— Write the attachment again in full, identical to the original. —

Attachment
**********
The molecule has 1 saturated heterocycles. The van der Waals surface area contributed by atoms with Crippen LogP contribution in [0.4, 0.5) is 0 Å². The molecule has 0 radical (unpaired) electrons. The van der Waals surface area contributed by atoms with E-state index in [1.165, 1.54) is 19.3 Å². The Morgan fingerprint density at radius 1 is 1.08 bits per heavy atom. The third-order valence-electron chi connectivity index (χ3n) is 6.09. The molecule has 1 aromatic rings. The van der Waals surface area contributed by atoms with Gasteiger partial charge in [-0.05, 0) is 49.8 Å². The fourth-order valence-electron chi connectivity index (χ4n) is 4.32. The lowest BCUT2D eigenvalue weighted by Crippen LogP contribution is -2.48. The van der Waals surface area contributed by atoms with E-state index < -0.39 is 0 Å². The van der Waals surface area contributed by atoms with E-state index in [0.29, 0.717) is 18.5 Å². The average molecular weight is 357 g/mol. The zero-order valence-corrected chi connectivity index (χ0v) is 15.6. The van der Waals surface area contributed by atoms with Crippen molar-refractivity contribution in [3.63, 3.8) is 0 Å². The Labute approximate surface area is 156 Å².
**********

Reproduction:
The molecule has 1 saturated heterocycles. The van der Waals surface area contributed by atoms with Crippen LogP contribution in [0.4, 0.5) is 0 Å². The molecule has 0 radical (unpaired) electrons. The van der Waals surface area contributed by atoms with E-state index in [1.165, 1.54) is 19.3 Å². The Morgan fingerprint density at radius 1 is 1.08 bits per heavy atom. The third-order valence-electron chi connectivity index (χ3n) is 6.09. The molecule has 1 aromatic rings. The van der Waals surface area contributed by atoms with Gasteiger partial charge in [-0.05, 0) is 49.8 Å². The fourth-order valence-electron chi connectivity index (χ4n) is 4.32. The lowest BCUT2D eigenvalue weighted by Crippen LogP contribution is -2.48. The van der Waals surface area contributed by atoms with E-state index < -0.39 is 0 Å². The van der Waals surface area contributed by atoms with E-state index in [0.29, 0.717) is 18.5 Å². The average molecular weight is 357 g/mol. The zero-order valence-corrected chi connectivity index (χ0v) is 15.6. The van der Waals surface area contributed by atoms with Crippen molar-refractivity contribution in [3.63, 3.8) is 0 Å². The Labute approximate surface area is 156 Å².